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Understanding the Benefits and Costs of Conservation: Disaggregated BCA of the Creation of a Wildlife Sanctuary

Research Team: Sharachchandra Lélé, V. Srinivasan and K. S. Bawa

Tropical forest ecosystems provide a wide range of benefits to humankind. Changes in the condition of these ecosystems leads to changes in the magnitude and distribution of these benefits. “Should society invest in strict conservation of these forests?” has been a question of much policy interest and debate. Economists have focused on developing techniques for the valuation of these (mostly non-market) benefits. Such valuation studies, however, are not of use to policy discussions unless they compare the outcomes of different (but realistic) scenarios. Benefit-cost analysis (BCA) is the traditional economics approach to doing this comparison. But it is criticised for the manner in which benefits and costs accruing to very different individuals or groups get aggregated. This is particularly relevant to questions of forest ecosystem conservation, where these benefits and costs may be distributed across a wide range, from local fuelwood collectors to global beneficiaries of carbon sequestration in forests.

The case of the Biligiri Rangaswamy Temple (BRT) Wildlife Sanctuary (WLS) in Southern India was used to illustrate ways in which realistic scenarios can be built and the aggregation issue made more transparent. First, the stream of benefits and costs resulting from the management of the BRT forests as a WLS was compared with the corresponding stream in the most likely alternative scenario wherein these forests are managed as Reserve Forests. Secondly, the affected population were categorised into relatively homogenous income and cultural groups, and the benefits and costs were estimated in a disaggregated manner for each group. These were then aggregated using the conventional method and an alternate income-weighting scheme. Finally, as the BRT forests were accorded WLS status in 1977, this ex-post analysis gave us more realistic estimates of the rates of deforestation/regeneration and changes in local use of the forests. The beneficiaries of the BRT forests were categories into five groups: the forest-dwelling and forest-dependent Soligas, the non-Soligas within the forest who also extract certain forest products, the farmers in the plains who depend more indirectly on soil conservation services of the forests, the tourists who enjoy the wildlife, and the global community that benefits from carbon sequenstration. The costs of conservation are borne by the national community of taxpayers.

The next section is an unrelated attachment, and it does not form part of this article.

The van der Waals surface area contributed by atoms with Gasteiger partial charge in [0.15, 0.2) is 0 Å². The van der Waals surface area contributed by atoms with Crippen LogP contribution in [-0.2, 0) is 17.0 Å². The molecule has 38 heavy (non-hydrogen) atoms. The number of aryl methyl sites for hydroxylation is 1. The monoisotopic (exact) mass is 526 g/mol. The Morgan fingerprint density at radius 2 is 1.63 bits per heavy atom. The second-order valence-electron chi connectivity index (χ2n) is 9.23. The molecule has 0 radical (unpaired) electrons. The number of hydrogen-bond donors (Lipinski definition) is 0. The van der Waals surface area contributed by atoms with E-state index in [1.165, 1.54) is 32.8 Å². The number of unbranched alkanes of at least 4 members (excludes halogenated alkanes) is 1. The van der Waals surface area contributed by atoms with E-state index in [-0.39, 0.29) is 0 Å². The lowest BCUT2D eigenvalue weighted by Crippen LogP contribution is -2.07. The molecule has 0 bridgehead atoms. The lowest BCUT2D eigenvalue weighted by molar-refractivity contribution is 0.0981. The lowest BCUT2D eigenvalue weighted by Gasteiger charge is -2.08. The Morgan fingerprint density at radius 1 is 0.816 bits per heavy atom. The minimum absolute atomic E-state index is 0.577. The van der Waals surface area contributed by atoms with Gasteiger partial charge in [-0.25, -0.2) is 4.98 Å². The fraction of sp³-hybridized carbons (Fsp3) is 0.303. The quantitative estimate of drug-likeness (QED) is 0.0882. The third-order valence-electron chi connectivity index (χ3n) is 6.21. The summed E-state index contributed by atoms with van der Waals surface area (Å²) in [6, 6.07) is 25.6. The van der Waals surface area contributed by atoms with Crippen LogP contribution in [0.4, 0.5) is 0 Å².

To construct the trajectory that BRT forests would have followed had they remained an RF, information from neighbouring forests that remained RFs after 1977 as well as scenario building by experts was used. It appears that the RF scenario would have led to more rapid degradation of the forest, resulting in lower carbon sequestration, long-term losses to downstream farming communities due to siltation of irrigation tanks, and zero benefits to wildlife tourists, but (at least initially) higher benefits to local communities from heavier NTFP extraction, fuel wood collection, grazing, and agricultural expansion, as also greater incomes to government agencies from timber felling. A detailed sensitivity analysis along with the use of different discount rates over time and weights across income groups was carried out.  The estimates of benefits and costs suggest that the conversion to WLS seems highly beneficial if aggregate benefit-cost is calculated without adjusting for income disparities. But income-dependent weights can drastically alter the balance, indicating how unfair the distribution of benefits and costs is across different income groups. The study suggests that only a conservation strategy that combines strict protection from external pressures with substantial forest use by forest-dwelling communities can be somewhat socially equitable.


Published in: K. N. Ganeshaiah, R. U. Shaanker and K. S. Bawa (eds.), Proceedings of International Conference on Tropical Ecosystems: Structure, Diversity and Human Welfare. New Delhi: Oxford-IBH Publishing Co., pp. 31-33. (Extended Abstract)

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